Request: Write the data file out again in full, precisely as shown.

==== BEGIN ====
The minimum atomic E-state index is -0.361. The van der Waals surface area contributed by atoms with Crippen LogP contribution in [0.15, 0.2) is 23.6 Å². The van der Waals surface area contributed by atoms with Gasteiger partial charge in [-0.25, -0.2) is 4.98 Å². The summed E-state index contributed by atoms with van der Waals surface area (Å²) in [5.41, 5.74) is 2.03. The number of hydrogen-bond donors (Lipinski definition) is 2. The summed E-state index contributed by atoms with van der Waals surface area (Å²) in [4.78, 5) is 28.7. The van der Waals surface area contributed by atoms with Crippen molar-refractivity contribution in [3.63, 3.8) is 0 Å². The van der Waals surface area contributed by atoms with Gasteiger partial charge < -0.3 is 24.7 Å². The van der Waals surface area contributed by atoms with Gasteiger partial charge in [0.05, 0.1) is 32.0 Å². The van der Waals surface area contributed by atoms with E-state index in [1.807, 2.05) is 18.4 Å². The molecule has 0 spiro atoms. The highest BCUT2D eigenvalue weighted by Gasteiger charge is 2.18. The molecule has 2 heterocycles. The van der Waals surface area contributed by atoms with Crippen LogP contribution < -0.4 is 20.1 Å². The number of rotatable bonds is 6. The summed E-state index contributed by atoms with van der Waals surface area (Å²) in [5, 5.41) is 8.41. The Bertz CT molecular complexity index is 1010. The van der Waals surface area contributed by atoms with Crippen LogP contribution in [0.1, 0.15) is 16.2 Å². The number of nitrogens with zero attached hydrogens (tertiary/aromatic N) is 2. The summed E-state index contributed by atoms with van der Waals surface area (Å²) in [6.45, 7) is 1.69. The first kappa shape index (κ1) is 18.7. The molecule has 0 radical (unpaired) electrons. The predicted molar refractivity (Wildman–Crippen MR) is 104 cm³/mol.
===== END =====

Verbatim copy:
The minimum atomic E-state index is -0.361. The van der Waals surface area contributed by atoms with Crippen LogP contribution in [0.15, 0.2) is 23.6 Å². The van der Waals surface area contributed by atoms with Gasteiger partial charge in [-0.25, -0.2) is 4.98 Å². The summed E-state index contributed by atoms with van der Waals surface area (Å²) in [5.41, 5.74) is 2.03. The number of hydrogen-bond donors (Lipinski definition) is 2. The summed E-state index contributed by atoms with van der Waals surface area (Å²) in [4.78, 5) is 28.7. The van der Waals surface area contributed by atoms with Crippen molar-refractivity contribution in [3.63, 3.8) is 0 Å². The van der Waals surface area contributed by atoms with Gasteiger partial charge < -0.3 is 24.7 Å². The van der Waals surface area contributed by atoms with Gasteiger partial charge in [0.05, 0.1) is 32.0 Å². The van der Waals surface area contributed by atoms with E-state index in [1.807, 2.05) is 18.4 Å². The molecule has 0 spiro atoms. The highest BCUT2D eigenvalue weighted by Gasteiger charge is 2.18. The molecule has 2 heterocycles. The van der Waals surface area contributed by atoms with Crippen LogP contribution < -0.4 is 20.1 Å². The number of rotatable bonds is 6. The summed E-state index contributed by atoms with van der Waals surface area (Å²) in [5, 5.41) is 8.41. The Bertz CT molecular complexity index is 1010. The van der Waals surface area contributed by atoms with Crippen LogP contribution in [0.1, 0.15) is 16.2 Å². The number of nitrogens with zero attached hydrogens (tertiary/aromatic N) is 2. The summed E-state index contributed by atoms with van der Waals surface area (Å²) in [6.45, 7) is 1.69. The first kappa shape index (κ1) is 18.7. The molecule has 0 radical (unpaired) electrons. The predicted molar refractivity (Wildman–Crippen MR) is 104 cm³/mol.